ASEAN’s success 1. CultureASEAN is knownto have created a unique culture of consultation and consensus, which is anethos is now hailed by many as the “ASEAN way”. As well-respectedAmerican University Professor Amitav Acharya puts it, the ASEAN way ischaracterized by a high degree of discreteness, informality, pragmatism,expediency, consensus building, and non-confrontational bargaining styles,which are often contrasted with the adversarial posturing and legalisticdecision-making procedures in Western multilateral negotiation.
Bypersistently engaging regimes like Myanmar’s military junta economically andpolitically, ASEAN prevented a hardening of its positions due to isolation. 2. NetworkingASEAN now organizes more than1,000 meetings a year to discuss topics ranging from climate change to culturalexchange. Consequently, thousands of invisible informal networks have evolvedin the region.
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For example, ASEAN actively engaged Myanmar and itsmilitary junta despite harsh criticism, when Myanmar was shunned by the Westernleaders. Representatives from the junta attended numerous ASEAN meetings andwitnessed the developmental strides made by Member States throughliberalisation, inspiring Myanmar to become more open to international normsand practices. Months after Myanmar was appointed as the ASEAN chair, Aung SanSuu Kyi was released from house arrest.ASEAN organisesthe ASEAN Regional Forum (ARF), a multilateral platform which brings 27 nationstogether – including North Korea. Asthere are no comparable regional organizations for the northeast Asiancountries, these countries’ meetings at ASEAN summits have been a majorcontribution to the reigning culture of peace in Asia. The ASEAN Plusmeetings also facilitated early meetings between leaders of China, Japan andSouth Korea, the three countries that have traditionally distrusted each other.When Sino-Japanese relations were tense after Prime Minister Ryutaro Hashimotovisited the Yasukuni Shrine in the late 1990s, an ASEAN summit in 1999 in thePhilippines helped to ease the strained ties by facilitating face-saving meetings.
3. Policy ofNon-InterventionThe West hasoften needled the ASEAN states to criticize one another when their human rightsrecords slipped. Yet, ASEAN countries have ignored this advice andsedulously avoided meddling in each other’s domestic affairs to preventoverreach of power and unhappiness. This has resulted in a lasting peace. Thisapproach has been highly effective in defusing potentially explosivesituations, such as the Thai-Cambodia border dispute, as well as the disputeover Sabah between Malaysia and the Philippines.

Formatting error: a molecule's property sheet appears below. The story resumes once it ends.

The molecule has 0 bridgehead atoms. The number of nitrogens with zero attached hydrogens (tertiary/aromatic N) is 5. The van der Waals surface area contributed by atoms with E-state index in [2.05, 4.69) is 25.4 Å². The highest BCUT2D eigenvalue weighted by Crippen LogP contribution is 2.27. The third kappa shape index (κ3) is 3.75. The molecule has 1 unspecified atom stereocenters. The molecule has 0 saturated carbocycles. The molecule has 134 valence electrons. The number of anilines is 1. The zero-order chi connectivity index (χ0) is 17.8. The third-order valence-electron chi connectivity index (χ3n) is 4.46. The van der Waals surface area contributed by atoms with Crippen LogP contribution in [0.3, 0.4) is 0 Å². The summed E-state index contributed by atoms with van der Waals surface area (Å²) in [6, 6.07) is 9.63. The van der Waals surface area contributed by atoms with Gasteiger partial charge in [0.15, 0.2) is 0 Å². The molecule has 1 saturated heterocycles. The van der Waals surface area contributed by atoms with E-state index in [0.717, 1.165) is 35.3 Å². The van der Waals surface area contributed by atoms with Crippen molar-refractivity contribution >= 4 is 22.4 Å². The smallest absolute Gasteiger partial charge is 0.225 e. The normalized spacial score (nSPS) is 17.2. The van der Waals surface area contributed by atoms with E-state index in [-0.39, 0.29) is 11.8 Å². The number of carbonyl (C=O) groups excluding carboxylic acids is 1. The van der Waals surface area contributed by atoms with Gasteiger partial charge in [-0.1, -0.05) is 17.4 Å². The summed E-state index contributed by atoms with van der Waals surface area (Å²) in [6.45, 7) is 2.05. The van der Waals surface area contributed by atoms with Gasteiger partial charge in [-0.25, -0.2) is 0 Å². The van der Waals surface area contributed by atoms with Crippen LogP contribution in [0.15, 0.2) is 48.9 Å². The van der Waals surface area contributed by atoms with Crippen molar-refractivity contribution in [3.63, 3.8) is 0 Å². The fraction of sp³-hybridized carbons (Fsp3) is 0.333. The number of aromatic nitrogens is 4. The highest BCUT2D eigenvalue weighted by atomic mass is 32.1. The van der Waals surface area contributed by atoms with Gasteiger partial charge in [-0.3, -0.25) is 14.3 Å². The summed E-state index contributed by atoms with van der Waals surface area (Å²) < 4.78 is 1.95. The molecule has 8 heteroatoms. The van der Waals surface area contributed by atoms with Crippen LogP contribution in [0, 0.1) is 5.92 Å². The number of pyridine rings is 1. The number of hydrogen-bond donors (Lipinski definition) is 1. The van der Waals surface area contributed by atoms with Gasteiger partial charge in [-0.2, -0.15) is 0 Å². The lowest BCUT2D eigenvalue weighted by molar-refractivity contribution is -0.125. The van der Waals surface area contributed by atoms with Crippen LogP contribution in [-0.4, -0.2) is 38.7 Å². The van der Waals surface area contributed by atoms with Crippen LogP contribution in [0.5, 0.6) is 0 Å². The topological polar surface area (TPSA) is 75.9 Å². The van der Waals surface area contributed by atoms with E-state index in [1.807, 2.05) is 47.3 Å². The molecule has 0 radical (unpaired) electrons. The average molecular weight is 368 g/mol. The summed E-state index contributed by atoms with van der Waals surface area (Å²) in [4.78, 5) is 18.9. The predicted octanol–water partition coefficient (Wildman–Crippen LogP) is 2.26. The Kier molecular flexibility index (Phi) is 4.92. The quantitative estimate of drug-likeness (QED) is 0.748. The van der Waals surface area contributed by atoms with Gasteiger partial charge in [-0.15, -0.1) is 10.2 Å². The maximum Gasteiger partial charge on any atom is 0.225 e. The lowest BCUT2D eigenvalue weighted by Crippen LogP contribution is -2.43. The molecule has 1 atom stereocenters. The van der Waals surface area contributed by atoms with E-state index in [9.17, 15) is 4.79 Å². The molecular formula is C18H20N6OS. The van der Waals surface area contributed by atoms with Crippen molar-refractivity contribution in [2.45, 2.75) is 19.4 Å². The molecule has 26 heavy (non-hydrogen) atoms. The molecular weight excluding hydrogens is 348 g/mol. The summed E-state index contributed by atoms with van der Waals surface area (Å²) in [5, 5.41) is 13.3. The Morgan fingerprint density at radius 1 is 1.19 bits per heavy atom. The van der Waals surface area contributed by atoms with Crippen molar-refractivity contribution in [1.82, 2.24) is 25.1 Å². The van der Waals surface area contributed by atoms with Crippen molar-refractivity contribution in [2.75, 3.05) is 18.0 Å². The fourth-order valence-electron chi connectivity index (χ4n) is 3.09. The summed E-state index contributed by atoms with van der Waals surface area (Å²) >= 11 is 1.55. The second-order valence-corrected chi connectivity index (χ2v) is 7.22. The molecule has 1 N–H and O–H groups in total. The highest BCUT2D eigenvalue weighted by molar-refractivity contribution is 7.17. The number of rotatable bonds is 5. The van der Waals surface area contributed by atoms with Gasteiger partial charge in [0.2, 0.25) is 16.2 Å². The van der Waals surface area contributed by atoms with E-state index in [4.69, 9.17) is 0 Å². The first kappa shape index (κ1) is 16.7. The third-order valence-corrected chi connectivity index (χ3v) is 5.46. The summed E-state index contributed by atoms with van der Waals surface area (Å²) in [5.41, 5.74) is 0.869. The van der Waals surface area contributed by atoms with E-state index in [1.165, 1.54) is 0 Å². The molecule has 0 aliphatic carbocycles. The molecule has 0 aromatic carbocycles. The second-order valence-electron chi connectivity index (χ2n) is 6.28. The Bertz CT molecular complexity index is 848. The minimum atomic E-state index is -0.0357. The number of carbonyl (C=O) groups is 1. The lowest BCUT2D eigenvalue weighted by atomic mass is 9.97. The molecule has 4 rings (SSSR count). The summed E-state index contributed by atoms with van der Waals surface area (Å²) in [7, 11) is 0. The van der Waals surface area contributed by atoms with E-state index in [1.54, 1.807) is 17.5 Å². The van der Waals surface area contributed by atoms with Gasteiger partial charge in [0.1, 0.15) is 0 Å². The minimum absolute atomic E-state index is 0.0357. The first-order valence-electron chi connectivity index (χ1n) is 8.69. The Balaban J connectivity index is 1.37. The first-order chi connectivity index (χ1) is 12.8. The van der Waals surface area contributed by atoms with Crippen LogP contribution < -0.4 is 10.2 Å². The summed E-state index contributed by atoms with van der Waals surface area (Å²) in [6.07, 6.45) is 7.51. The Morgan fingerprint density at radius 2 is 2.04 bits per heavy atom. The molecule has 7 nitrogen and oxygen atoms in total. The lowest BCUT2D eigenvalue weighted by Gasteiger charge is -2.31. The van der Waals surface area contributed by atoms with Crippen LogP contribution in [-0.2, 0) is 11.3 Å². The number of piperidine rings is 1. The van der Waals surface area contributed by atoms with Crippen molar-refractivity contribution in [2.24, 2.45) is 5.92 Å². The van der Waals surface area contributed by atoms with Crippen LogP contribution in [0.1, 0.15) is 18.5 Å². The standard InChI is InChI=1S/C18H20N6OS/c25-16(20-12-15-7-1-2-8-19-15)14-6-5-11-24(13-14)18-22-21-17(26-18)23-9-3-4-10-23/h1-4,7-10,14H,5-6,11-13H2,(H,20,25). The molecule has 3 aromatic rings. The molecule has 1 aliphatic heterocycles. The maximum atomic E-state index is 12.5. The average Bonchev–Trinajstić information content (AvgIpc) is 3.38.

The resolution of thesedisputes reflects ASEAN’s facility for conflict management and quiet diplomacy.Challenges 1. Sino-American RelationsThe rise ofChina to join USA in the ranks of the world’s top powers is seen as the world’sbiggest shifts of geopolitical power that will continue to shift until Chinagrows to be larger than the United States. In theory, Sino-American relationsshould hit a peak of rivalry in the next decade. Currently, the UnitedStates and China are competing by cultivating their economic and diplomatic tiesin the ASEAN region.
This is beneficial for the ASEAN countries, as they willreap the benefits of American and Chinese trade and investment. However, if the U.S.-Chinarelationship turns sour, which is predicted to occur in the new future, ASEANcountries will actively seek to resist the geopolitical pressures to choosesides. In the event of enhanced rivalry between the United States andChina, ASEAN faces the danger of devolving into a house divided against itself,as historically, the ASEAN Member States have had varying levels of closenessto these superpowers 2. TerrorismThe resurgenceof extremist groups in the region poses a worrying trend. The number ofIndonesians and Malaysians enrolling in the Islamic State of Iraq and theLevant (ISIL) has alarmed their respective governments. Similarly, theemergence of Buddhist extremist groups in Sri Lanka could lead to politicalclones springing up in Myanmar.
ASEAN must ensure that its hard-earned peace isnot disrupted by the emergence of such extremist elements. Therefore, theASEAN countries must work more closely together to ensure that religiousextremism does not rear its ugly head in the region 3. The AECThe ASEANEconomic Community (AeC) was implemented with the goal of integrating theregion by 2015, by reducing barriers to intra-regional trade and investment, sothat the ASEAN states can be more competitive in the global arena. AlthoughASEAN has already made good progress in regional integration in many areas suchas the elimination of 99% of ASEAN total tariff lines in 2010, it seemsunlikely that all the goals of the AeC will be met by 2015. The biggestobstacle to economic integration in the region is the schizophrenic attitude ofthe ASEAN countries when it comes to the AEC.
Though they are eager to reap thebenefits of integration, they do not want to open up their own markets to theresultant competition. Non-tariff trade barriers have yet to beeliminated and the process has been slow and arduous. If ASEAN does not becomemore serious about implementing the AeC, its partners could lose trust in itseffectiveness, and trust is ASEAN’s main currency